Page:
Many more examples of the application of the present invention will suggest themselves to those skilled in the art. Alternative methods of accomplishing the invention may suggest themselves to those skilled in the art.

I claim:

1. A system for supplying electrical energy to the electrodes of an arc welding device from a source of alternating polarity electricity comprising:

(a) first supply means responsive to a control signal and adapted to be connected to a source of alternating polarity electricity for supplying polarity rectified electricity, the amplitude of at least one parameter of said polarity rectified electricity being controlled by said control signal,

(b) means for applying said polarity rectified electricity to said electrodes,

(c) means responsive to said polarity rectified electricity for generating a first electrical signal having an amplitude substantially proportional to the average value of said amplitude of said parameter,

((1) means for comparing said first electrical signal with an adjustable bias signal to generate a feedback signal which is proportional to the difference between said first and said bias signals if said difference is of one of two polarities and which feedback signal is zero if said difference is of the other of said two polarities, and

(e) means for comparing said feedback signal with an adjustable reference signal to generate said control signal having one component proportional to difference between said feedback and said reference signals, and having another component proportionalal to the time integral of said difference between said feedback and said reference signals.

2. A system according to claim 1 wherein said means for supplying polarity rectified electricity comprises:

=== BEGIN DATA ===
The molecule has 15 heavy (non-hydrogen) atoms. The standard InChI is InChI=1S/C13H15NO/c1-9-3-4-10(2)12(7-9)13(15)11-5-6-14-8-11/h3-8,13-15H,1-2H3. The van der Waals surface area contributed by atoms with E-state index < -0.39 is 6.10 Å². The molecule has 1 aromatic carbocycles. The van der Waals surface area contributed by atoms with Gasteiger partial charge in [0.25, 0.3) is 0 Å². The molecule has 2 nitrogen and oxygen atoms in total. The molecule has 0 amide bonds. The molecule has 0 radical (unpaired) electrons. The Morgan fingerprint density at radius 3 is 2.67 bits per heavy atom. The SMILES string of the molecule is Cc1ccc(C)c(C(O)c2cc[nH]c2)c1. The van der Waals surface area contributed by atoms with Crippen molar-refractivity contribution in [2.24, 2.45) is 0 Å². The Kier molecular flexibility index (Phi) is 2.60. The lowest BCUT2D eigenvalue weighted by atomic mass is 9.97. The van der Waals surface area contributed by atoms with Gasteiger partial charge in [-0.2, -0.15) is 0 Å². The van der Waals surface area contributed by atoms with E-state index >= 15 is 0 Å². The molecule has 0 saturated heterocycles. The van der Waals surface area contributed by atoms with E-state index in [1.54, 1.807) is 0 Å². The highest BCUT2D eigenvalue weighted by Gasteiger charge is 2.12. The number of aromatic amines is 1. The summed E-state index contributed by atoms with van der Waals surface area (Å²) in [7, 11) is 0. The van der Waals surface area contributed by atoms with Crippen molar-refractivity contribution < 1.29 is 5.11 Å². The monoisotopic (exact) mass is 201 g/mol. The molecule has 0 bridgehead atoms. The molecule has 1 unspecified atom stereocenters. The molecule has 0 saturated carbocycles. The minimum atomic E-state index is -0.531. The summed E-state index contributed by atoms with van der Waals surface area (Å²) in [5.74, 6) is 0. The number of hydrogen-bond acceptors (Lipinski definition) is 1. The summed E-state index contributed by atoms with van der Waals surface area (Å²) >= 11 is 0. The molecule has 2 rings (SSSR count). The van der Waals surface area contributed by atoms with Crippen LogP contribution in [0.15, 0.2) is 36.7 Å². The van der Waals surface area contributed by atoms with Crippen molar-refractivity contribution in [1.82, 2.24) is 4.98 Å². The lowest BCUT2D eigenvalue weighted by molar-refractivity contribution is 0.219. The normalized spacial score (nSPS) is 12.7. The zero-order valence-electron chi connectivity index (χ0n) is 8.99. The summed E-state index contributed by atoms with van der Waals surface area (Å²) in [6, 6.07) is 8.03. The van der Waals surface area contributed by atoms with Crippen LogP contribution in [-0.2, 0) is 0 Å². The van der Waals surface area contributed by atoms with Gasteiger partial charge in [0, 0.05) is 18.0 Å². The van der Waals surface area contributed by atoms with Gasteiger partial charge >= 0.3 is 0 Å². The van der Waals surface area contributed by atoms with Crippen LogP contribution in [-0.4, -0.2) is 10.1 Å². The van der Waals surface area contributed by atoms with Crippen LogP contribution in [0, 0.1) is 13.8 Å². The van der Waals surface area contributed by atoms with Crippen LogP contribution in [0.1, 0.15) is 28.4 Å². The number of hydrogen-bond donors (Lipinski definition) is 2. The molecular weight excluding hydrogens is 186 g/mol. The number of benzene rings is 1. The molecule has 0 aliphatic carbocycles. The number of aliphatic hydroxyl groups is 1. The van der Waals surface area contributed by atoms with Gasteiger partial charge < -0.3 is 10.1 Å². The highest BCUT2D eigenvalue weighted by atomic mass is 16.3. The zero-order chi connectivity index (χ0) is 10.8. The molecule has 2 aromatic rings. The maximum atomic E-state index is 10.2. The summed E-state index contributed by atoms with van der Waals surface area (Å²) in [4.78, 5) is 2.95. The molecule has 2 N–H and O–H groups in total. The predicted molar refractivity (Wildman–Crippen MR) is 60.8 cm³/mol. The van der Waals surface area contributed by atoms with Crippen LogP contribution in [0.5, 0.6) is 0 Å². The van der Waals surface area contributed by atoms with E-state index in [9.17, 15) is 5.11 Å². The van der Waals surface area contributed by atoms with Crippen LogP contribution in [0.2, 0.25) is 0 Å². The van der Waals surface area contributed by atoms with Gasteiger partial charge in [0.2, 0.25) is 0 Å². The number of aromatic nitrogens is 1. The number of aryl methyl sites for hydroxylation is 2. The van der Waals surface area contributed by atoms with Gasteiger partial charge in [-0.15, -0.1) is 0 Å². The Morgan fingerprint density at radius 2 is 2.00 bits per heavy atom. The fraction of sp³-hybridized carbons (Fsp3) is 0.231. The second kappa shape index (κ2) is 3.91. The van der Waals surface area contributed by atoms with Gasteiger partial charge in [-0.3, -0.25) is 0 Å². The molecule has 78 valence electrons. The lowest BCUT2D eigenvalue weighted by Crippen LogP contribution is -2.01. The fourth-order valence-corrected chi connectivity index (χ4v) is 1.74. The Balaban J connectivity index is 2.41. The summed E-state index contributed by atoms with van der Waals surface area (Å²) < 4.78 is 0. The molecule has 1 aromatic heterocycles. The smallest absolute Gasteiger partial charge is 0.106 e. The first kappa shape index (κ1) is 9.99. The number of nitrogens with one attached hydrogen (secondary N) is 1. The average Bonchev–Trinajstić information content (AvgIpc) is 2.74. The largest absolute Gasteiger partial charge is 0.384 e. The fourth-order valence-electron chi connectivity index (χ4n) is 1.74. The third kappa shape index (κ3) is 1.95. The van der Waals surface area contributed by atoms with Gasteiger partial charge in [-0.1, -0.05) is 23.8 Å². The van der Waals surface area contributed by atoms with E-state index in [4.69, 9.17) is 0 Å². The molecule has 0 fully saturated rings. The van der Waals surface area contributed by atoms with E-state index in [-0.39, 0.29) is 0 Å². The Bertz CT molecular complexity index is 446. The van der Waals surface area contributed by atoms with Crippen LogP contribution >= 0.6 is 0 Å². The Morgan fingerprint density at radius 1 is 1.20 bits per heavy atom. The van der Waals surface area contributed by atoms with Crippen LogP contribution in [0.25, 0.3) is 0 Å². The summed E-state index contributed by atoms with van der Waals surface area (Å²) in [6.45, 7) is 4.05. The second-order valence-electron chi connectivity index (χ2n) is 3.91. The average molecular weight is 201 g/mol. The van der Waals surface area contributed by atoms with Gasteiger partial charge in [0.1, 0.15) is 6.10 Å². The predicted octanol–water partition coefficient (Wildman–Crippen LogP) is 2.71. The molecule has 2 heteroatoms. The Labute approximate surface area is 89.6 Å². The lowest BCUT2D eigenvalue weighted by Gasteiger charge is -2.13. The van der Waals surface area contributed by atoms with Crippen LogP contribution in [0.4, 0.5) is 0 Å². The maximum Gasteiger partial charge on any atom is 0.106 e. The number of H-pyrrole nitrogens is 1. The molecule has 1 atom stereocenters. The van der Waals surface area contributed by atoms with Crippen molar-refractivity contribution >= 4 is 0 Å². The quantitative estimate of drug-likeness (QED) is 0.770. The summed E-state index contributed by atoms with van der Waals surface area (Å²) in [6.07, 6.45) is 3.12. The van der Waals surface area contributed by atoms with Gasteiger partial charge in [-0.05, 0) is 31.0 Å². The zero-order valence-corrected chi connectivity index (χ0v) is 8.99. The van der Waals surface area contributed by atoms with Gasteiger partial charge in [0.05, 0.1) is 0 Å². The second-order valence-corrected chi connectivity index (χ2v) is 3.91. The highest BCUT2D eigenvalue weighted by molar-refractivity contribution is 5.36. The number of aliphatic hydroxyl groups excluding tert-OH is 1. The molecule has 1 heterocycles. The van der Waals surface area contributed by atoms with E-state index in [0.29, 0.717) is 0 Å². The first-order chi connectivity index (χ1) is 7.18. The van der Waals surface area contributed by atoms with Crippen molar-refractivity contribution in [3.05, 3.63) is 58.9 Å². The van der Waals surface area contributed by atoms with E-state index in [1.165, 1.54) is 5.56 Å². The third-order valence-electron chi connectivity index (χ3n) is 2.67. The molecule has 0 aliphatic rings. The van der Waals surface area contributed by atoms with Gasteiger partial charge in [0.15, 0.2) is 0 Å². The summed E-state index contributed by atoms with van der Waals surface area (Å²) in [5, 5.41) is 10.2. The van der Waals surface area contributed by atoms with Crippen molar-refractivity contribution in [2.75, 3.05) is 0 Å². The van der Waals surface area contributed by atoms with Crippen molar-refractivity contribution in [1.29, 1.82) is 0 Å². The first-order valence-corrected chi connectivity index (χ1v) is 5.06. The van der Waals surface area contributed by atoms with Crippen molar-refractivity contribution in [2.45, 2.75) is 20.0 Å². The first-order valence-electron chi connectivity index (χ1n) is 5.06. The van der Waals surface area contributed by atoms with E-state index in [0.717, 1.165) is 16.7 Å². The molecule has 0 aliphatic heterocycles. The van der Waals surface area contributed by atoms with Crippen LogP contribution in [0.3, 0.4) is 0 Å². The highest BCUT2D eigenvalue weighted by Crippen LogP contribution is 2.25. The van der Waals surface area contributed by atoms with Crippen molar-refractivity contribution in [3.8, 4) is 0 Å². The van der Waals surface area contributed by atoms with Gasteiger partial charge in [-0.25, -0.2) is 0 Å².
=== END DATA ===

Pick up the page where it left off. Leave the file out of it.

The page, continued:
(a) a plurality of gated rectifier devices responsive to a corresponding plurality of gating signals and adapted to be connected to said source of alternating polarity electricity for producing said polarity rectified electricity, and

(b) means responsive to said control signal for generating said plurality of gating signals as pulses in a predetermined order, the phase angle between each of said gating signals and said alternating polarity electricity being controlled as a function of said control signal.

3. A system according to claim 1 wherein said first comparing means for generating said feedback signal comprises a slope controller circuit which determines the slope of the volt-ampere curve of the system, said slope controller circuit comprising:

(a) a feedback operational summing amplifier receiving as inputs said first electrical signal and said adjustable bias signal, and

(b) rectifying means connected to the input and the output of said operational summing amplifier for preventing said amplifier from providing a feedback signal unless said first electrical signal is sufiiciently larger than said adjustable bias signal.

4. A system according to claim 3 wherein said second comparing means for generating said control signal comprises an augmenting integrator connected to receive as inputs said feedback signal and said adjustable reference signal, the arc current of said arc welding device being determined by the magnitude of said adjustable reference signal.

. 5. A system according to claim 1 further comprismg:

(a) second supply means for supplying additional polarity rectified electricity having a maximum voltage higher than, and a maximum current lower than, the voltage and current, respectively, supplied by said supply means, and

7 8 (b) means connecting said second supply means in FOREIGN PATENTS parallel with said first supply means and to said 567,822 12/1958 Canada electrodes. 784,787 10/1957 Great Britain.

References Cited 1,420,560 11/1965 France. UNITED STATES PATENTS W. M SHOOP, I P E 2,707,267 4/1955 Gavin 307- 7s XR R mary Xammer 3,346,799 /1967' Aldenhoff 32127 XR U.S. Cl. X.R 3,356,928 12/1967 Pal'I'lSh 3 7 32118 3,371,242 12/1968 Aldenholf 219-- XR 10

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U.S. Classification219/130.32, 307/69, 307/75
International ClassificationB23K9/10
Cooperative ClassificationB23K9/1056
European ClassificationB23K9/10A3B